I was saddened to read about the loss of two people killed by brown bears brought about apparently by a self-taught man in arrogance and bone-headedness.
The really sad part about this is how much of an effect his books, tapes and ideas have upon other uninformed people who come to Alaska each year to see the bears in their natural surroundings, not knowing the danger they put themselves.
They are led to believe that browns and grizzlies are like pets or farm animals. Wrong! Wrong! Bears eat many things other than meat, but they do eat all kinds of meat, including human flesh. They do not draw a magic line because one is human.
I am not an expert on bears, but I have lived in Kenai for more than 40 years. During this time, I have hunted bears from Eagle in the east to Cold Bay in the southwest, from above the Arctic Circle to the Cook Inlet Basin, and I am firmly convinced that if one goes up and down these alder trails in Alaska long enough that one day you will have a shootout with a brownie.
Whatever kind of firearm one is carrying will be the bear gun, whether it be a .410 spruce chicken gun, a .22 rifle or a .375 H-H magnum. It will have to be used to protect the person or the person will be killed by the bear. It is just that simple.
In my opinion, a handgun is a very poor choice. The newspaper article stated that the officers had to shoot the bear 11 times with a handgun to kill it. Bad. Bad. Bad. Why was he not carrying a good heavy caliber rifle with which one or two well placed shots would have killed the bear?
Admittedly, bears do not pose for one in the ideal positions and stand still for one to make that one shot kill. One must take their shots as one can. Further, one has very little time to react and fire. A bear can move unbelievably fast. I've been there and seen how quickly they move.
There is an old saying: "I would rather be judged by 12 than to be carried by six." I don't want to read or hear of others being killed by a brownie just because someone from California thinks they are cute and thus they are led to get close to watch the bears.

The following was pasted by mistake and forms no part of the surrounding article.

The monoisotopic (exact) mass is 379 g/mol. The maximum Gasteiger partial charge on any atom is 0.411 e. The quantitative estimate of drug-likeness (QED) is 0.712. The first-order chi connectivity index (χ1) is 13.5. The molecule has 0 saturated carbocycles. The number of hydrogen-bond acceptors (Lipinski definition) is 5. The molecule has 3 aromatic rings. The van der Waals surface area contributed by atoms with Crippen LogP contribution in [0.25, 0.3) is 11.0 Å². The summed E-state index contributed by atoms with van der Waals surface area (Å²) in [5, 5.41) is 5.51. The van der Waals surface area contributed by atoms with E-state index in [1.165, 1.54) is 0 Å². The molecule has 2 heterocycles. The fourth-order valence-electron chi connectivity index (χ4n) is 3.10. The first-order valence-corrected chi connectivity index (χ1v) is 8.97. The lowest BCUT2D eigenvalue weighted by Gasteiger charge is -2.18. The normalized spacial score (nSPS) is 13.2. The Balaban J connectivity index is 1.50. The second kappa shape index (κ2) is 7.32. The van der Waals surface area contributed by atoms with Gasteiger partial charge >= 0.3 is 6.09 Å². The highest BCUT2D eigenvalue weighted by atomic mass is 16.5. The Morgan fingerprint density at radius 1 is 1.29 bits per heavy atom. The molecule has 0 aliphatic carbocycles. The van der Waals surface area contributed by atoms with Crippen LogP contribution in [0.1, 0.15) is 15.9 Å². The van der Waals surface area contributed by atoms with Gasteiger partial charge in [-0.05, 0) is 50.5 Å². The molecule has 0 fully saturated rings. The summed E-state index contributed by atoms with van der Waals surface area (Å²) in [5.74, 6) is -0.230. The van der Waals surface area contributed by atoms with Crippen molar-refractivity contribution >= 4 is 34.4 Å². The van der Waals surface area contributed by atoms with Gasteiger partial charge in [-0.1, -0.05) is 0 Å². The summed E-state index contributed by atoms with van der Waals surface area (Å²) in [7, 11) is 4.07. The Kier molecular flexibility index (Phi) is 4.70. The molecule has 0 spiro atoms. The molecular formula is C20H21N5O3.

I love bear hunting, but I know that the bear is a very smart animal and has a nose that it uses to hunt its prey.
Bears are like people. Sometimes they just have a bad day, have been whipped by a bigger bear or lost a girlfriend, or maybe they are just plain hungry and want some food. People can be pretty mean if they are starving for food, and bears are no different.
It is my opinion that the Alaska Department of Fish and Game has some bad numbers about how many bears we have on the Kenai Peninsula. There need to be fall hunts allowed to thin the bear population even on a limited basis, such as a drawing of a permit. We must not wait until a child or two is killed or badly mangled before this is done.
If one is going to view or hunt bears, don't do dumb things. Watch, look, listen, use the advantage of the wind and, above all, use a good bolt-action rifle of heavy caliber and the best ammunition you can afford. Practice shooting the rifle because the bullet placement can mean the difference between life and death.
Good luck with your hunting.
David F. Thornton, Kenai
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